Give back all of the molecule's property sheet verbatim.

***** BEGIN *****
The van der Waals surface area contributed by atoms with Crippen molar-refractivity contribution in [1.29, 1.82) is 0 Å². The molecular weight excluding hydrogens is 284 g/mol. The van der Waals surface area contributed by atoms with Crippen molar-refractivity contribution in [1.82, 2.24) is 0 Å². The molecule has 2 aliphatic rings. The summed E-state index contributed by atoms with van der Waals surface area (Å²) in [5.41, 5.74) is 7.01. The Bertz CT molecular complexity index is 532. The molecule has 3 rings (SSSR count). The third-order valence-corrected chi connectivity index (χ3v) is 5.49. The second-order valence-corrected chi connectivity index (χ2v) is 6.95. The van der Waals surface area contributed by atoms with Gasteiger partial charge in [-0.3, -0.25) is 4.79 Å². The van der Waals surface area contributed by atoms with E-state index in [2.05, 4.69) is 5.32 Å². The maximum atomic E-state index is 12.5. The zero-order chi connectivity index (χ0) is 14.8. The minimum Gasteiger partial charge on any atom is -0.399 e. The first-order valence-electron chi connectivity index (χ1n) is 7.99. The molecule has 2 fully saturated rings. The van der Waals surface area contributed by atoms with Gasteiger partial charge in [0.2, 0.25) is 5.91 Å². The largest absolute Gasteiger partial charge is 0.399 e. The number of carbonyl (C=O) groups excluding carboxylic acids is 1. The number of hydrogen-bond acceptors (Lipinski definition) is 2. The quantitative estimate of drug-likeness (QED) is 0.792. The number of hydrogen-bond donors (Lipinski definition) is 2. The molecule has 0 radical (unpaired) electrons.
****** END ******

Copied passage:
The van der Waals surface area contributed by atoms with Crippen molar-refractivity contribution in [1.29, 1.82) is 0 Å². The molecular weight excluding hydrogens is 284 g/mol. The van der Waals surface area contributed by atoms with Crippen molar-refractivity contribution in [1.82, 2.24) is 0 Å². The molecule has 2 aliphatic rings. The summed E-state index contributed by atoms with van der Waals surface area (Å²) in [5.41, 5.74) is 7.01. The Bertz CT molecular complexity index is 532. The molecule has 3 rings (SSSR count). The third-order valence-corrected chi connectivity index (χ3v) is 5.49. The second-order valence-corrected chi connectivity index (χ2v) is 6.95. The van der Waals surface area contributed by atoms with Gasteiger partial charge in [-0.3, -0.25) is 4.79 Å². The van der Waals surface area contributed by atoms with E-state index in [2.05, 4.69) is 5.32 Å². The maximum atomic E-state index is 12.5. The zero-order chi connectivity index (χ0) is 14.8. The minimum Gasteiger partial charge on any atom is -0.399 e. The first-order valence-electron chi connectivity index (χ1n) is 7.99. The molecule has 2 fully saturated rings. The van der Waals surface area contributed by atoms with Gasteiger partial charge in [0.2, 0.25) is 5.91 Å². The largest absolute Gasteiger partial charge is 0.399 e. The number of carbonyl (C=O) groups excluding carboxylic acids is 1. The number of hydrogen-bond acceptors (Lipinski definition) is 2. The quantitative estimate of drug-likeness (QED) is 0.792. The number of hydrogen-bond donors (Lipinski definition) is 2. The molecule has 0 radical (unpaired) electrons.